Pipe Gasket

Pipe gaskets join parts of the exhaust pipe together. They seal the different sections of the exhaust pipe and prevent leaks along the line. They also need to withstand high temperatures and pressure and are made using the same materials as exhaust manifold gaskets.

Exhaust pipe gaskets are a small but important part of your vehicle’s exhaust system. Without them, exhaust gases would easily escape between sections of the exhaust pipe and near where it connects to the different components. Buying new gaskets is simple if you use an OEM exhaust system, but it can get complicated if you use a customized system. In the end, make sure you double-check your custom gasket’s measurements or your vehicle’s make and model before making your purchase.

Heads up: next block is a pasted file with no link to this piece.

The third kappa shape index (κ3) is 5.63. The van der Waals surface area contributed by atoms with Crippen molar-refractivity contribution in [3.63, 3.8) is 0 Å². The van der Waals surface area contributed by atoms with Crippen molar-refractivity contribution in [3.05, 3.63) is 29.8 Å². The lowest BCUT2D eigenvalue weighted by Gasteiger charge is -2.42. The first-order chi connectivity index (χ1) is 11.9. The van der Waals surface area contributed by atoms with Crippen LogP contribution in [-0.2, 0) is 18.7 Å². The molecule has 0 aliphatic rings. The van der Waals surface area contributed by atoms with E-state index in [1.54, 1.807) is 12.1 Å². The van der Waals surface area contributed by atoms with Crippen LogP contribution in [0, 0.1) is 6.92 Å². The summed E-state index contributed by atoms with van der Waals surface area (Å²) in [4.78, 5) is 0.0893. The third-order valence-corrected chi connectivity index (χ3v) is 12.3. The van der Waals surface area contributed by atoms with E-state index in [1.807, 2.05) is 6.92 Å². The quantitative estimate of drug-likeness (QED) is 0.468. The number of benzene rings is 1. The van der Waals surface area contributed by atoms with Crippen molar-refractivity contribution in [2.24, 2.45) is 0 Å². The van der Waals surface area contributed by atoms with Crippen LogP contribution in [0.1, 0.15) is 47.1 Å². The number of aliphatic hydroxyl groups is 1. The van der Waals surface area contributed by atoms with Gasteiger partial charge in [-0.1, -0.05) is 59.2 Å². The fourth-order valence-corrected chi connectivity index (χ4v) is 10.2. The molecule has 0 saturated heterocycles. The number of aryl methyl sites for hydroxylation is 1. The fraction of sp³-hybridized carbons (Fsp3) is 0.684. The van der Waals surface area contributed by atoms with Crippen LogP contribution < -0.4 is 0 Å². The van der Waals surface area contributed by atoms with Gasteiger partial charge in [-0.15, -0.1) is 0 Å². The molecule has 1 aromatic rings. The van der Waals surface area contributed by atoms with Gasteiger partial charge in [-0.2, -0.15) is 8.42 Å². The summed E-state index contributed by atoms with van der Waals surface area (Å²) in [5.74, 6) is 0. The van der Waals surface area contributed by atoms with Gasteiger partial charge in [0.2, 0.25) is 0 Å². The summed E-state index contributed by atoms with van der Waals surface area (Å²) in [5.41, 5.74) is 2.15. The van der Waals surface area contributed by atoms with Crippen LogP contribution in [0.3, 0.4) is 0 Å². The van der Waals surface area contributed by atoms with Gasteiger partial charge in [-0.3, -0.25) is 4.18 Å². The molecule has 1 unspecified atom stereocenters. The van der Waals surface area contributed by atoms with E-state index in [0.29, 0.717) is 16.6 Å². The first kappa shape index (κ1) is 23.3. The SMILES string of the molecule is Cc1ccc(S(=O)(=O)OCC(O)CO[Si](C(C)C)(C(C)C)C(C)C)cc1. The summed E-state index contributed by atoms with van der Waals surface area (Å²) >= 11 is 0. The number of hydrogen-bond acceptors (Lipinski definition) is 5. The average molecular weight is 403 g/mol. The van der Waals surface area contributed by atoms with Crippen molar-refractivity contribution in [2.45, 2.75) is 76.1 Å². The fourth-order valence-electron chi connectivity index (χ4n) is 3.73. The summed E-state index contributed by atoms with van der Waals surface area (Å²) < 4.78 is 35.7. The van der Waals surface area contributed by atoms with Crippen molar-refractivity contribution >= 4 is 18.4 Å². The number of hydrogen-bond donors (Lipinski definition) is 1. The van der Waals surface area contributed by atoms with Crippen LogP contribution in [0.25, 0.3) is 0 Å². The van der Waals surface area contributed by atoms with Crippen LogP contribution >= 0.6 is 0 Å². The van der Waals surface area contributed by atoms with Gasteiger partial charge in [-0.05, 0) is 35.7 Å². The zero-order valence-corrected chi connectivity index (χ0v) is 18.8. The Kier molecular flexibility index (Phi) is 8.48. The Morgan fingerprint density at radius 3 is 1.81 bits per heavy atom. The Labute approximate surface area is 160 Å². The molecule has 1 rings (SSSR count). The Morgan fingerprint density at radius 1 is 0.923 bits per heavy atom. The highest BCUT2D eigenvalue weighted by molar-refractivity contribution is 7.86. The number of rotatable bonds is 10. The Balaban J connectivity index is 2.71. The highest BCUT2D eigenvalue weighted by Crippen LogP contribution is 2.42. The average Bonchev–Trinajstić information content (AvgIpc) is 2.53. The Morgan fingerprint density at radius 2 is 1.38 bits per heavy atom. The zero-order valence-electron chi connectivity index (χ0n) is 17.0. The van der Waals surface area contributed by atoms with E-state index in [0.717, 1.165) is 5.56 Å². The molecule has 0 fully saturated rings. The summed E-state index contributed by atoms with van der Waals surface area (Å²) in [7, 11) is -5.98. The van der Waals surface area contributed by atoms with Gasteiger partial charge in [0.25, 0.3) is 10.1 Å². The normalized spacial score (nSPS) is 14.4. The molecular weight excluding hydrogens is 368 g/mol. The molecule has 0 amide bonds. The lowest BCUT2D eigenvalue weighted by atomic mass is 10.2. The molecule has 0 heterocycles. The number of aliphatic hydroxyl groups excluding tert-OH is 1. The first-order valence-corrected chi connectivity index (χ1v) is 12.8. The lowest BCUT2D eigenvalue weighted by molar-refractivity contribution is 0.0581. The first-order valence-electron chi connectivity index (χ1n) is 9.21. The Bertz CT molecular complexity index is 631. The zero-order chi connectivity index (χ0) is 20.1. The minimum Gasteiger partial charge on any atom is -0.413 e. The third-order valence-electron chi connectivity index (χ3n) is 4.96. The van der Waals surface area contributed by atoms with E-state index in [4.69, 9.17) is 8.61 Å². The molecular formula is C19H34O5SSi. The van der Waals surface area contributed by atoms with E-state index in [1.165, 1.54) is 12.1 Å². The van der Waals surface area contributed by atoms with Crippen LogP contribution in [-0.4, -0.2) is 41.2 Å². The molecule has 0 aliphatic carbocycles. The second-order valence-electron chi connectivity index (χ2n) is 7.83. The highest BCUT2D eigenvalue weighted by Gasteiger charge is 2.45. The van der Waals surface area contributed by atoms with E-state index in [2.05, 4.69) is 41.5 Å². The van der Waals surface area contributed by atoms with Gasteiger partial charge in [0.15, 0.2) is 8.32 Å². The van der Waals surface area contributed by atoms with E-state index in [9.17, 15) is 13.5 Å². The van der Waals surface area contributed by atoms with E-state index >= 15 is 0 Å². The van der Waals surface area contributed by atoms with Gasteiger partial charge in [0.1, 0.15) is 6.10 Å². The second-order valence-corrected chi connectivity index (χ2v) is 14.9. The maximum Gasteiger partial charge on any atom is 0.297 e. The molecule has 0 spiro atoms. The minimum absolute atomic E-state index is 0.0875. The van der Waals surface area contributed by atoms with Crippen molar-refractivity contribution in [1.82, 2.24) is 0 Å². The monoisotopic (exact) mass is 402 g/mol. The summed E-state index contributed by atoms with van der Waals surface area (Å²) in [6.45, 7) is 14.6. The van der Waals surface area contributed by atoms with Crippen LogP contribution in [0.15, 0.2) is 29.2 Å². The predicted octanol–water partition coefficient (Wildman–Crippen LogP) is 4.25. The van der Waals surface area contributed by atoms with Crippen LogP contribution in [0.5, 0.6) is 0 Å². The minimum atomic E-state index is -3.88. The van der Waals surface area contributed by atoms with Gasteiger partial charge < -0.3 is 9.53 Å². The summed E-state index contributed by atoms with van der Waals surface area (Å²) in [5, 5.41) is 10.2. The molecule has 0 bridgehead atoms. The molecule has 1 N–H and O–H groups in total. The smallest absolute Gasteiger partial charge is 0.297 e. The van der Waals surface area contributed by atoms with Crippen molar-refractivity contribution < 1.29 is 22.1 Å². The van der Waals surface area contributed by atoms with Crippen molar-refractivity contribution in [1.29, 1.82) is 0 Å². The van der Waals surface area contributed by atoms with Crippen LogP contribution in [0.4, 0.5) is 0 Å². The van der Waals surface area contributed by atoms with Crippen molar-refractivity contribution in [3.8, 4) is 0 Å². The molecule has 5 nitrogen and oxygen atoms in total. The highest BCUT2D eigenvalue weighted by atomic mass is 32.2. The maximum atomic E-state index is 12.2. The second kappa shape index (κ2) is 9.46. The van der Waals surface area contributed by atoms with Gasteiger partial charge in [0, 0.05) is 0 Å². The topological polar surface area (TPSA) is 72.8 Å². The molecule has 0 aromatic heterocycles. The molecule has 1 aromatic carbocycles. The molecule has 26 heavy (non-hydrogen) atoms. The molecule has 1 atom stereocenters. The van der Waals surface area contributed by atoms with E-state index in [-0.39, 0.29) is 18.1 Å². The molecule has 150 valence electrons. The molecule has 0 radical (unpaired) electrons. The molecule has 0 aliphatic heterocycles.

About The Author
Written By Automotive and Tech Writers

The CarParts.com Research Team is composed of experienced automotive and tech writers working with (ASE)-certified automobile technicians and automotive journalists to bring up-to-date, helpful information to car owners in the US. Guided by CarParts.com's thorough editorial process, our team strives to produce guides and resources DIYers and casual car owners can trust.

Any information provided on this Website is for informational purposes only and is not intended to replace consultation with a professional mechanic. The accuracy and timeliness of the information may change from the time of publication.

File Under : Exhaust System , DIY